In other business, Medling informed the committee that the city of Caruthersville has sent him a mutual aid agreement to execute. According to Medling, the agreement is necessary because the state line for Tennessee and Missouri is right in the middle of the I-155 bridge. He says that sometimes cell phone calls that should go to Caruthersville come to Dyer County and vice versa. Medling told the committee that the language in the agreement was pretty standard and that county attorney Michael Gauldin had already taken a look at it.

"Basically what it says is that it's as fair for one as it is for the other to take the call," said Medling.

Medling also commented that the two communities work together all the time such as when tornadoes have struck in the area. The committee unanimously approved recommending to the full county legislative body executing the agreement on a motion by Grills and a second by Moore. The agreement will be on the agenda for approval when the county commissioners meet again in January 2013.

The committee also reviewed the on-the-job injury policy for the volunteer firefighters, which are covered under the state risk pool. Medling explained that under the state plan everyone in the state is lumped together, and although a department may have little to no claims, one might pay for the claims of other departments on the plan. Medling reported that the county would owe the state $2,043 in increased premiums by next spring. In addition, the state audits the fire department each year and this year's audit revealed that the county owes an additional $915 due to not previously counting the fire-training officer under the plan.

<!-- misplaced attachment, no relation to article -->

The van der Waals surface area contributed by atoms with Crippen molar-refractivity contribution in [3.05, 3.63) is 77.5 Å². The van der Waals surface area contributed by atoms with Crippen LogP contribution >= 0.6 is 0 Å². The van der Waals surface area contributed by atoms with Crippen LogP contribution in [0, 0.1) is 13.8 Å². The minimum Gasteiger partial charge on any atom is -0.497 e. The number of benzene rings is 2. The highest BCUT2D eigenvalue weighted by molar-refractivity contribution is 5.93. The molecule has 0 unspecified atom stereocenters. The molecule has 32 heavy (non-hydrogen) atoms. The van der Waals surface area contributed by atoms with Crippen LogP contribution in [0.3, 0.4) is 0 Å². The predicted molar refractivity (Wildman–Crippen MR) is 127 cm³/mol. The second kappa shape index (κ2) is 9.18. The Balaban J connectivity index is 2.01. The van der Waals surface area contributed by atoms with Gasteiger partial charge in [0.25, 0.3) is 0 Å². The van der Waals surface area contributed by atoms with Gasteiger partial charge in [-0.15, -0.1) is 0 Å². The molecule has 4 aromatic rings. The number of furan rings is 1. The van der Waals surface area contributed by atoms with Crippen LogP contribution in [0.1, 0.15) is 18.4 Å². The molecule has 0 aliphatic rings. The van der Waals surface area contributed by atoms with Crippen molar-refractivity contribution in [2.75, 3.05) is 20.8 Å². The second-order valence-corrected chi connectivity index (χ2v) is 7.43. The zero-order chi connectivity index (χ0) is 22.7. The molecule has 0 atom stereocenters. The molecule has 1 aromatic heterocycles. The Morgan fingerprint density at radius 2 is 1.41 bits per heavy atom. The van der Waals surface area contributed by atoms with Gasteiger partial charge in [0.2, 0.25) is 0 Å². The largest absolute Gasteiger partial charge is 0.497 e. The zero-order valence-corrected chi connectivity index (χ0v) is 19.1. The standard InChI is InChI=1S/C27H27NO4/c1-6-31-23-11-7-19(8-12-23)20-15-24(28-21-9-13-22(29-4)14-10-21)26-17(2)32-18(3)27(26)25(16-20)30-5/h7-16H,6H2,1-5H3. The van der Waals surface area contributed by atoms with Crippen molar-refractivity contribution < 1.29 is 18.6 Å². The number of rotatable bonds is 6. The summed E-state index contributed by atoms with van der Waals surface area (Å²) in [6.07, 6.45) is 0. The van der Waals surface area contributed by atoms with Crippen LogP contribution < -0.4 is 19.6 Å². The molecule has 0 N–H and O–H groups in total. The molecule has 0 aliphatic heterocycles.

"I want to make you aware of it because I don't have that much money in my budget that I can get my hands on," said Medling.

Agee noted that the fire committee could not authorize the spending of the additional money but could send a recommendation to the budget committee to cover the expense.

"I think it's a foregone conclusion that we're going to do it," said Hill.

The committee approved without opposition to recommend to the budget committee that the additional expense totaling $2,958 be moved to the top of the priority list on a motion by Uitendaal and a second by Grills.

Prior to adjourning, Medling also updated the committee on the new paging system provided by the E911 board as well as some of the fire-prevention education he has been undertaking in the county schools, including the state fire marshal's annual poster contest. Medling informed the committee that the county has been represented well in those contests with a state winner each of the last three years.

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the county is too busy giving 'one' time bonuses to take care of the real needs of the rest of the citizens of dyer county. raise our taxes? make our day! two more years.

-- Posted by closerlook on Fri, Nov 9, 2012, at 2:08 PM

Enough of this raising taxes crap. I swear, any person who even uses the words "raising taxes" should not have 1 more term in office. THROW THEM OUT. There are plenty of vehicles that are 20 years or older on the road. HOW ABOUT A LITTLE PREVENTIVE MAINTENANCE? HOW ABOUT TAKING CARE OF WHAT YOU ALREADY HAVE. Why doesn't the city of Newbern get rid of the so called FF that are there and hire some that will take care of the equipment and vehicles, not let them go to crap and then come begging the taxpayers for money for new ones?

-- Posted by liveshere on Sun, Nov 11, 2012, at 7:28 AM

Anytime you have Commissioner John Uitendaal involved,it means more taxes... Besides I served on a County Fire Department for 12 years in a bigger county, These trucks sit in a building more time then actually on the road or sitting running or pumping water... That county was running some trucks that were 25 to 30 yrs old... All this amounts to is

"Big Boys wanting Newer Toys"

-- Posted by Elvin Patch on Mon, Nov 12, 2012, at 4:37 PM